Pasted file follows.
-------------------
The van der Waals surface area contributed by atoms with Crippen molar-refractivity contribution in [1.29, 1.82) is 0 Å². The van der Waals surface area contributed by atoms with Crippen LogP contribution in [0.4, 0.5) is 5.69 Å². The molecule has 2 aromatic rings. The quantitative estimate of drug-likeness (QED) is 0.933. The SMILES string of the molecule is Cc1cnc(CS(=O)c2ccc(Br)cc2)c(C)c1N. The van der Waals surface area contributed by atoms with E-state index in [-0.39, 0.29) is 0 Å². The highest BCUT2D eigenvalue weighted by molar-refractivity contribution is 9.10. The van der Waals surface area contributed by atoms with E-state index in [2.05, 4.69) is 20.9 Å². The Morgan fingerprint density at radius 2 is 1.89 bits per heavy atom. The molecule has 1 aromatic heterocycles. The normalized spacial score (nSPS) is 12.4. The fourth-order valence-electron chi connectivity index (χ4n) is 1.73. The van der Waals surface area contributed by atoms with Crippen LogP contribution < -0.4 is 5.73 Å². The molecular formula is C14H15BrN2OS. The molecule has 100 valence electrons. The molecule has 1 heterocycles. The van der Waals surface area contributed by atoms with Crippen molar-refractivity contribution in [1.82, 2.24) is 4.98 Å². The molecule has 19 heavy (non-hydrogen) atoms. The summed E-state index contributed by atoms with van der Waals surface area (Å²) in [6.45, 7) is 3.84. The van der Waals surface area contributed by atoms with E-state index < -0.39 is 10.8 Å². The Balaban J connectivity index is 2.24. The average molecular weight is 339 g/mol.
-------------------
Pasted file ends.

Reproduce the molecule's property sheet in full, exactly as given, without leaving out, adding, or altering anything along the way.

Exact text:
The van der Waals surface area contributed by atoms with Crippen molar-refractivity contribution in [1.29, 1.82) is 0 Å². The van der Waals surface area contributed by atoms with Crippen LogP contribution in [0.4, 0.5) is 5.69 Å². The molecule has 2 aromatic rings. The quantitative estimate of drug-likeness (QED) is 0.933. The SMILES string of the molecule is Cc1cnc(CS(=O)c2ccc(Br)cc2)c(C)c1N. The van der Waals surface area contributed by atoms with E-state index in [-0.39, 0.29) is 0 Å². The highest BCUT2D eigenvalue weighted by molar-refractivity contribution is 9.10. The van der Waals surface area contributed by atoms with E-state index in [2.05, 4.69) is 20.9 Å². The Morgan fingerprint density at radius 2 is 1.89 bits per heavy atom. The molecule has 1 aromatic heterocycles. The normalized spacial score (nSPS) is 12.4. The fourth-order valence-electron chi connectivity index (χ4n) is 1.73. The van der Waals surface area contributed by atoms with Crippen LogP contribution < -0.4 is 5.73 Å². The molecular formula is C14H15BrN2OS. The molecule has 100 valence electrons. The molecule has 1 heterocycles. The van der Waals surface area contributed by atoms with Crippen molar-refractivity contribution in [1.82, 2.24) is 4.98 Å². The molecule has 19 heavy (non-hydrogen) atoms. The summed E-state index contributed by atoms with van der Waals surface area (Å²) in [6.45, 7) is 3.84. The van der Waals surface area contributed by atoms with E-state index < -0.39 is 10.8 Å². The Balaban J connectivity index is 2.24. The average molecular weight is 339 g/mol.